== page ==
of fabulous bookstores. The closest to me, and the one I spend the
most time (and money!) in, is Book Court on Court Street. But if you
walk south on Court, you’ll hit the Community Bookstore, and then
Pranga (small and with a bit of an odd selection). There’s also
Freebird Books on Columbia Street, which specializes in books about
New York and is only open on the weekends (its owner works full time
at Bloomsbury). I also on occasion make the hike up to Dumbo and go to
the Melville House store, which of course has all the books their
press puts out, but a nice selection of others as well. I also teach
on the Upper West Side of Manhattan, where I lived for seven years, so
Book Culture on 112th Street (formerly Labyrinth) is still very much a
part of my literary life.
3. Do you know any unusual bookstores that are doing something different
from all the others?
Well, all of the stores I mentioned are a bit different, one from the
next. I think that’s the wonderful thing about independent bookstores:
each one is shaped by the interests and personalities of the
individuals who own them and work at them. Most of the ones I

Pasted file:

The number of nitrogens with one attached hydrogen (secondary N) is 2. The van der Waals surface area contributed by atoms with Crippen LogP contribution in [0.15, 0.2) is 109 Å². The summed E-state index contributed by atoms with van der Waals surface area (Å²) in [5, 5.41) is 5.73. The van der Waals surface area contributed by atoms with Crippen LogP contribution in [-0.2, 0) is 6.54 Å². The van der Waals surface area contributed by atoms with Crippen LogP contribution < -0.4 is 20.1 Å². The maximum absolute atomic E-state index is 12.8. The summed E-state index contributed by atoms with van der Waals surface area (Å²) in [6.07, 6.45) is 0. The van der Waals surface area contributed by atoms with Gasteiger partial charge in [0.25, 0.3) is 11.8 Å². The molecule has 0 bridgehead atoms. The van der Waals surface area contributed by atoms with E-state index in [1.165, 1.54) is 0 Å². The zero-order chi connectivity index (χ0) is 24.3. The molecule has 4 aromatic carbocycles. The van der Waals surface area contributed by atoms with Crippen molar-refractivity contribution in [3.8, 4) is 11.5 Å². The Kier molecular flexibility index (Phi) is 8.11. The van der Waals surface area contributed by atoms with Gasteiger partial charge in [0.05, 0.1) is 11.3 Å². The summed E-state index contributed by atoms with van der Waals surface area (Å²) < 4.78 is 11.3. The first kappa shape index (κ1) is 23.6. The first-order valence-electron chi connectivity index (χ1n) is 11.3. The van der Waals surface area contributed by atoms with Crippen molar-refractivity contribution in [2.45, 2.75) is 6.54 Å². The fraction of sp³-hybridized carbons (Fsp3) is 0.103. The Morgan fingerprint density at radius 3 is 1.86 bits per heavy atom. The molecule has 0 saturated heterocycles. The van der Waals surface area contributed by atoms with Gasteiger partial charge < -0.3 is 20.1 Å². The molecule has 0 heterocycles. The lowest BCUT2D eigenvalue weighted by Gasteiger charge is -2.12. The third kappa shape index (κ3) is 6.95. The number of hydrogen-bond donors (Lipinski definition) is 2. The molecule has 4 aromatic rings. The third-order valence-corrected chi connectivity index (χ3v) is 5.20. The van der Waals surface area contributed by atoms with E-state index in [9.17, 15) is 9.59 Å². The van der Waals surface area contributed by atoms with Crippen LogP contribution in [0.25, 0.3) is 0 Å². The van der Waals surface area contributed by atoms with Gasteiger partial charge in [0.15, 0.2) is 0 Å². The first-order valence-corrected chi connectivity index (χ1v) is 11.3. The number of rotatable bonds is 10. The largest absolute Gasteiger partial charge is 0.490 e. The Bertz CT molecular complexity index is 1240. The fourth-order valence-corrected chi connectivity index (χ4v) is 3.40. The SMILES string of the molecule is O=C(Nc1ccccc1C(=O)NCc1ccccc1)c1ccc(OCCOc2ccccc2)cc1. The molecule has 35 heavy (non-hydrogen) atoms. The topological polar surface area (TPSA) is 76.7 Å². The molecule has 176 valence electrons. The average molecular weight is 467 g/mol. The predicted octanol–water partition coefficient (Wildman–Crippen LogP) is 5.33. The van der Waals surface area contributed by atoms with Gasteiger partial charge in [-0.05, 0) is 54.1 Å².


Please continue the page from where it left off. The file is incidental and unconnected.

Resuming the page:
mentioned have great events, readings and signings and so on, but each
has a different flavor. Book Culture is great for academic books; you
find stuff there that you just can’t get at most other places. And the
people who work there are incredibly knowledgeable. But I guess if I
had to pick the bookstore I most excited about right now, I’d say
Idlewild on 19th Street in Manhattan. It’s a very young bookstore,
just over a year old, I think. They specialize in travel books and
world literature: books to help you get around in other countries, and
books to help you feel your way through other cultures, cuisines, and
languages, too. They shelve their stock according to place rather than
author or subject. I translate Greek literature, usually for small
presses, and it’s rare for a store, especially a chain store, to carry
more than one at once. So when I walked into Idlewild recently and saw
three books I had translated, and a fairly sizeable selection of other
Greek books in translation, I was thrilled. The one thing I’d still
like to see more of there is poetry.
4. If a bookstore were to group the author you translated with three other
books in a special display, which three others would you handpick?
The story in Two Lines [Wherever I Lie is Your Bed] is taken from a collection by Ersi Sotiropoulos that’s just been released, called Landscape with Dog and Other
Stories. I think I’ve been asked this question before, in a slightly
different form, and for some reason it struck me that the book would
do well to be nestled between Amy Hempel’s Reasons to Live and
something by Flannery O’Connor. And maybe Grace Paley. Thematically
they may have nothing in common, but they all seem to share a certain
spareness of language: every word counts, and every word belongs where
it is. You read and you have this sense that if you dared shift even a word, the whole edifice of the prose might come crumbling down.